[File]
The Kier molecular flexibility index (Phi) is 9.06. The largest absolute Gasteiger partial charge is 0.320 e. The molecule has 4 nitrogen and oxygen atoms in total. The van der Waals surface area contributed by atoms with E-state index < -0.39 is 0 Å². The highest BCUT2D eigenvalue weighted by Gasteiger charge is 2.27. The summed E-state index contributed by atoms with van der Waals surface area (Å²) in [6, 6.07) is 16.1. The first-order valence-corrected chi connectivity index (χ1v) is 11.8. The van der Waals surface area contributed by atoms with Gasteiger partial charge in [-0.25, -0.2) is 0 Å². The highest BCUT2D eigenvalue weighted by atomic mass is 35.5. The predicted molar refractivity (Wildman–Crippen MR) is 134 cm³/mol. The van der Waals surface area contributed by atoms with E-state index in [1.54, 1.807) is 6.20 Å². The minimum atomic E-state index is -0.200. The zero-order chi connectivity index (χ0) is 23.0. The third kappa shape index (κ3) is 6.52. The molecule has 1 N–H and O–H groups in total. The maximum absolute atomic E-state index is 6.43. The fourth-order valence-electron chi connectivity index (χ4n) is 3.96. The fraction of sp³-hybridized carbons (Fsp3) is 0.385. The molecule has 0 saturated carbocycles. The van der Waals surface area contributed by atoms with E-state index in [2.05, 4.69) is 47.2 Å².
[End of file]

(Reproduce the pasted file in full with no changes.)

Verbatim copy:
The Kier molecular flexibility index (Phi) is 9.06. The largest absolute Gasteiger partial charge is 0.320 e. The molecule has 4 nitrogen and oxygen atoms in total. The van der Waals surface area contributed by atoms with E-state index < -0.39 is 0 Å². The highest BCUT2D eigenvalue weighted by Gasteiger charge is 2.27. The summed E-state index contributed by atoms with van der Waals surface area (Å²) in [6, 6.07) is 16.1. The first-order valence-corrected chi connectivity index (χ1v) is 11.8. The van der Waals surface area contributed by atoms with Gasteiger partial charge in [-0.25, -0.2) is 0 Å². The highest BCUT2D eigenvalue weighted by atomic mass is 35.5. The predicted molar refractivity (Wildman–Crippen MR) is 134 cm³/mol. The van der Waals surface area contributed by atoms with E-state index in [1.54, 1.807) is 6.20 Å². The minimum atomic E-state index is -0.200. The zero-order chi connectivity index (χ0) is 23.0. The third kappa shape index (κ3) is 6.52. The molecule has 1 N–H and O–H groups in total. The maximum absolute atomic E-state index is 6.43. The fourth-order valence-electron chi connectivity index (χ4n) is 3.96. The fraction of sp³-hybridized carbons (Fsp3) is 0.385. The molecule has 0 saturated carbocycles. The van der Waals surface area contributed by atoms with E-state index in [2.05, 4.69) is 47.2 Å².